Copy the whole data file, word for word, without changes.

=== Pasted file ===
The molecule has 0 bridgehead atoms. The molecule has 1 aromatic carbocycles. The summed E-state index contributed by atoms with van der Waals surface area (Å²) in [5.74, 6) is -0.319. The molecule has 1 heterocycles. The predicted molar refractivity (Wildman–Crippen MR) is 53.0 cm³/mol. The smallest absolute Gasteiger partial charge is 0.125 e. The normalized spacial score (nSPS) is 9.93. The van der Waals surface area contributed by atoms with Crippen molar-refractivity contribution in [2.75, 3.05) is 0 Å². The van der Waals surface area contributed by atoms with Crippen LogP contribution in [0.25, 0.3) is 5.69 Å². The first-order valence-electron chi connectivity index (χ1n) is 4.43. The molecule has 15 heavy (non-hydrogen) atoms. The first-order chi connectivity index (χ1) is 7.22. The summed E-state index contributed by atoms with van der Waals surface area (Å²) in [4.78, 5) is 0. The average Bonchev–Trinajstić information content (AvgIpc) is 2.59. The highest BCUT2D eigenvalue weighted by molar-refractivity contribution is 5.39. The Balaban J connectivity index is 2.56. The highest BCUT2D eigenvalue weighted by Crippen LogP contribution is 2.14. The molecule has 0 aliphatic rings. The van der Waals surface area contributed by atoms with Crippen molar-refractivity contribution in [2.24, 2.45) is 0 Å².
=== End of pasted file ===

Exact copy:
The molecule has 0 bridgehead atoms. The molecule has 1 aromatic carbocycles. The summed E-state index contributed by atoms with van der Waals surface area (Å²) in [5.74, 6) is -0.319. The molecule has 1 heterocycles. The predicted molar refractivity (Wildman–Crippen MR) is 53.0 cm³/mol. The smallest absolute Gasteiger partial charge is 0.125 e. The normalized spacial score (nSPS) is 9.93. The van der Waals surface area contributed by atoms with Crippen molar-refractivity contribution in [2.75, 3.05) is 0 Å². The van der Waals surface area contributed by atoms with Crippen LogP contribution in [0.25, 0.3) is 5.69 Å². The first-order valence-electron chi connectivity index (χ1n) is 4.43. The molecule has 15 heavy (non-hydrogen) atoms. The first-order chi connectivity index (χ1) is 7.22. The summed E-state index contributed by atoms with van der Waals surface area (Å²) in [4.78, 5) is 0. The average Bonchev–Trinajstić information content (AvgIpc) is 2.59. The highest BCUT2D eigenvalue weighted by molar-refractivity contribution is 5.39. The Balaban J connectivity index is 2.56. The highest BCUT2D eigenvalue weighted by Crippen LogP contribution is 2.14. The molecule has 0 aliphatic rings. The van der Waals surface area contributed by atoms with Crippen molar-refractivity contribution in [2.24, 2.45) is 0 Å².